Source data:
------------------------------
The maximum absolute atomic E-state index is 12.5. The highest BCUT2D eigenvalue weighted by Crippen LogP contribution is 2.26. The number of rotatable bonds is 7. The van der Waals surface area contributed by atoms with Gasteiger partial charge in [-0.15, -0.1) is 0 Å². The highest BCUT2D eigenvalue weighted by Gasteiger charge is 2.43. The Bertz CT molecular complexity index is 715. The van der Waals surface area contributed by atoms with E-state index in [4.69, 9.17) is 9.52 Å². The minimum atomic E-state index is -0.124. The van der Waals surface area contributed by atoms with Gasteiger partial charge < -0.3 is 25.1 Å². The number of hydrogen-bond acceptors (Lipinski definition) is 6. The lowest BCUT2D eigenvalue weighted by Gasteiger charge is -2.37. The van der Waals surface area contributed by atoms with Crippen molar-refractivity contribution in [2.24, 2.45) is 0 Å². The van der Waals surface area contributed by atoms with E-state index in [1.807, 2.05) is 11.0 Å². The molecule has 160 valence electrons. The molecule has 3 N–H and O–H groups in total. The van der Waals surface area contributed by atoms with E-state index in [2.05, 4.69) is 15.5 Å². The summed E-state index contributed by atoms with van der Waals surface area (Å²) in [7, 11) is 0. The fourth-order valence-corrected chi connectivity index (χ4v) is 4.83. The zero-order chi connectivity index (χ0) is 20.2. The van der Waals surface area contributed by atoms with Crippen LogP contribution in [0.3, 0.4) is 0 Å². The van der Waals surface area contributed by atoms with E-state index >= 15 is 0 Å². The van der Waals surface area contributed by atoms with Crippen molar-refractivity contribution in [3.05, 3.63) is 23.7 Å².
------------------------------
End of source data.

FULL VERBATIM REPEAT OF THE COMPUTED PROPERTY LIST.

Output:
The maximum absolute atomic E-state index is 12.5. The highest BCUT2D eigenvalue weighted by Crippen LogP contribution is 2.26. The number of rotatable bonds is 7. The van der Waals surface area contributed by atoms with Gasteiger partial charge in [-0.15, -0.1) is 0 Å². The highest BCUT2D eigenvalue weighted by Gasteiger charge is 2.43. The Bertz CT molecular complexity index is 715. The van der Waals surface area contributed by atoms with E-state index in [4.69, 9.17) is 9.52 Å². The minimum atomic E-state index is -0.124. The van der Waals surface area contributed by atoms with Gasteiger partial charge < -0.3 is 25.1 Å². The number of hydrogen-bond acceptors (Lipinski definition) is 6. The lowest BCUT2D eigenvalue weighted by Gasteiger charge is -2.37. The van der Waals surface area contributed by atoms with Crippen molar-refractivity contribution in [2.24, 2.45) is 0 Å². The van der Waals surface area contributed by atoms with E-state index in [1.807, 2.05) is 11.0 Å². The molecule has 160 valence electrons. The molecule has 3 N–H and O–H groups in total. The van der Waals surface area contributed by atoms with E-state index in [2.05, 4.69) is 15.5 Å². The summed E-state index contributed by atoms with van der Waals surface area (Å²) in [7, 11) is 0. The fourth-order valence-corrected chi connectivity index (χ4v) is 4.83. The zero-order chi connectivity index (χ0) is 20.2. The van der Waals surface area contributed by atoms with Crippen LogP contribution in [0.3, 0.4) is 0 Å². The van der Waals surface area contributed by atoms with E-state index >= 15 is 0 Å². The van der Waals surface area contributed by atoms with Crippen molar-refractivity contribution in [3.05, 3.63) is 23.7 Å².